XPath is a W3C
standard (http://www.w3.org/TR/xpath) for locating
portions of an XML document that match a set of criteria. Use XPath
to find the names of all the people in your XML address book who live
New York, all URLs for articles written on
PHP in a Meerkat RSS feed, or the most recent
entry into your XML-based content management system.
Think of XPath as SQL for XML documents. You can do all kinds of advanced queries using XPath, such as finding items with a certain parent, attribute, or location in the tree. XPath uses the same syntax as XSLT, so you might be familiar with parts of it, even if you’re not an XPath expert.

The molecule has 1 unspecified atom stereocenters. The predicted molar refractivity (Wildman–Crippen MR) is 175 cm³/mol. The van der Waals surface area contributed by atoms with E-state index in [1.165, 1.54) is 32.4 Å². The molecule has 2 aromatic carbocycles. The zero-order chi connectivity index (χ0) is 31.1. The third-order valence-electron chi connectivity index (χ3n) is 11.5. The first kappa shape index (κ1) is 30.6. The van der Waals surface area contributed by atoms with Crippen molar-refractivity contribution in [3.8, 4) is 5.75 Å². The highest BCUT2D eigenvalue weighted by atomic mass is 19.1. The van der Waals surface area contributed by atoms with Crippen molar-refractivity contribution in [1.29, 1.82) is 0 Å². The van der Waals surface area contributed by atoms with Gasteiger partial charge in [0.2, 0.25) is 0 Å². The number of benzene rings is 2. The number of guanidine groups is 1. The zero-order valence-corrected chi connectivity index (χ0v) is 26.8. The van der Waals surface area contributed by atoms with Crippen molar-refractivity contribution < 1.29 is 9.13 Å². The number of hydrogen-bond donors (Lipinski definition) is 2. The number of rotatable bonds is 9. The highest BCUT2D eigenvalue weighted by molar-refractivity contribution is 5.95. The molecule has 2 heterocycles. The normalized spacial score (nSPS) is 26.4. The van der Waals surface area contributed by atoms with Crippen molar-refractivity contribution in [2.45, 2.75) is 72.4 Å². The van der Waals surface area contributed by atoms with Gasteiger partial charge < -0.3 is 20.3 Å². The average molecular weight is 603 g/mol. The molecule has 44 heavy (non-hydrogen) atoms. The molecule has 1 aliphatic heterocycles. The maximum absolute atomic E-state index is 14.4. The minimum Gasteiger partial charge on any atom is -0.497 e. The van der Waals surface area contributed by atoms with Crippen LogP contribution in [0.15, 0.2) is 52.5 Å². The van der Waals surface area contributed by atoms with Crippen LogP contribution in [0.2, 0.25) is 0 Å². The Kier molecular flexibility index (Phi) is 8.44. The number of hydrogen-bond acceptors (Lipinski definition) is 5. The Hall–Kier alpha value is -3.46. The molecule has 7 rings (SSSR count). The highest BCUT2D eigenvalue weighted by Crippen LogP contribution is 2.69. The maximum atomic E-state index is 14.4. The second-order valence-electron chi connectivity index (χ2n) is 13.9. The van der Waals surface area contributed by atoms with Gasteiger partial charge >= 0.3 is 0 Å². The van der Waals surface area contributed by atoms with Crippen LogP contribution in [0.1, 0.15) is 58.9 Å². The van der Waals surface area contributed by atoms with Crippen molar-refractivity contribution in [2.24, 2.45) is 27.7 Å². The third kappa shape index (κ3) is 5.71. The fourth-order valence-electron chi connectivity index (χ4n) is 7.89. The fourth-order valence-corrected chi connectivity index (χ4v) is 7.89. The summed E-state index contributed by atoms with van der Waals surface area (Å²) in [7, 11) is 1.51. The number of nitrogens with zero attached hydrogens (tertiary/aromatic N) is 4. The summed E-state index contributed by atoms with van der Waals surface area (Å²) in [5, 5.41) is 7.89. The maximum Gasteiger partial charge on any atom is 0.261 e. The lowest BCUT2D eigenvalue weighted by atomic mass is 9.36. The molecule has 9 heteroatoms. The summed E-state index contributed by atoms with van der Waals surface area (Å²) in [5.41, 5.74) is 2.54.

There are two parts to an XPath query: the portion of the XML
document you wish to retrieve and the restrictions you want to place
upon your query. This is analogous to SQL
For example, you can search the XML address book in Example A-1 for all the email addresses:
Levels in an XML document are separated by
/, similar to the separators for folders in a
directory path. When the query begins with a slash, it tells XPath to
start looking at the top-level element. Therefore,
/address-book/person/email means gather all the
element under an
This is like a SQL
SELECT without a
WHERE. However, if you’re
planning a trip to Manhattan and just want to find all your friends
who live in New York, NY, use this:
/address-book/person[city = "New York" and state ...